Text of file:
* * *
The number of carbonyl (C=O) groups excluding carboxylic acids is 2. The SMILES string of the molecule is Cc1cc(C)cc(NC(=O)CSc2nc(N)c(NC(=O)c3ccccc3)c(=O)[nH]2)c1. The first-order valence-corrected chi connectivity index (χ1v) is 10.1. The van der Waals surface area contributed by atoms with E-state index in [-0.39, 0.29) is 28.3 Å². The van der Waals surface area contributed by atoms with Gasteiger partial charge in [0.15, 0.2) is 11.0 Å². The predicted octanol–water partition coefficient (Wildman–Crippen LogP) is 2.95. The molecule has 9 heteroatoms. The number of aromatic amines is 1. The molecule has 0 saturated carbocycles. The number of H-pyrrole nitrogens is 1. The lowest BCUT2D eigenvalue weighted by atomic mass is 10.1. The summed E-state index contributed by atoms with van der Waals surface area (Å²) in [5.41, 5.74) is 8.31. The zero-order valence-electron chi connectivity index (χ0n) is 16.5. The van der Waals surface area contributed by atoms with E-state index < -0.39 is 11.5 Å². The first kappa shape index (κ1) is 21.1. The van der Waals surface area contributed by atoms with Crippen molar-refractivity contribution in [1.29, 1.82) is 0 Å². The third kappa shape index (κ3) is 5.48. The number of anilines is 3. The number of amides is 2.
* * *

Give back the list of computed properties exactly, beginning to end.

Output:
The number of carbonyl (C=O) groups excluding carboxylic acids is 2. The SMILES string of the molecule is Cc1cc(C)cc(NC(=O)CSc2nc(N)c(NC(=O)c3ccccc3)c(=O)[nH]2)c1. The first-order valence-corrected chi connectivity index (χ1v) is 10.1. The van der Waals surface area contributed by atoms with E-state index in [-0.39, 0.29) is 28.3 Å². The van der Waals surface area contributed by atoms with Gasteiger partial charge in [0.15, 0.2) is 11.0 Å². The predicted octanol–water partition coefficient (Wildman–Crippen LogP) is 2.95. The molecule has 9 heteroatoms. The number of aromatic amines is 1. The molecule has 0 saturated carbocycles. The number of H-pyrrole nitrogens is 1. The lowest BCUT2D eigenvalue weighted by atomic mass is 10.1. The summed E-state index contributed by atoms with van der Waals surface area (Å²) in [5.41, 5.74) is 8.31. The zero-order valence-electron chi connectivity index (χ0n) is 16.5. The van der Waals surface area contributed by atoms with E-state index < -0.39 is 11.5 Å². The first kappa shape index (κ1) is 21.1. The van der Waals surface area contributed by atoms with Crippen molar-refractivity contribution in [1.29, 1.82) is 0 Å². The third kappa shape index (κ3) is 5.48. The number of anilines is 3. The number of amides is 2.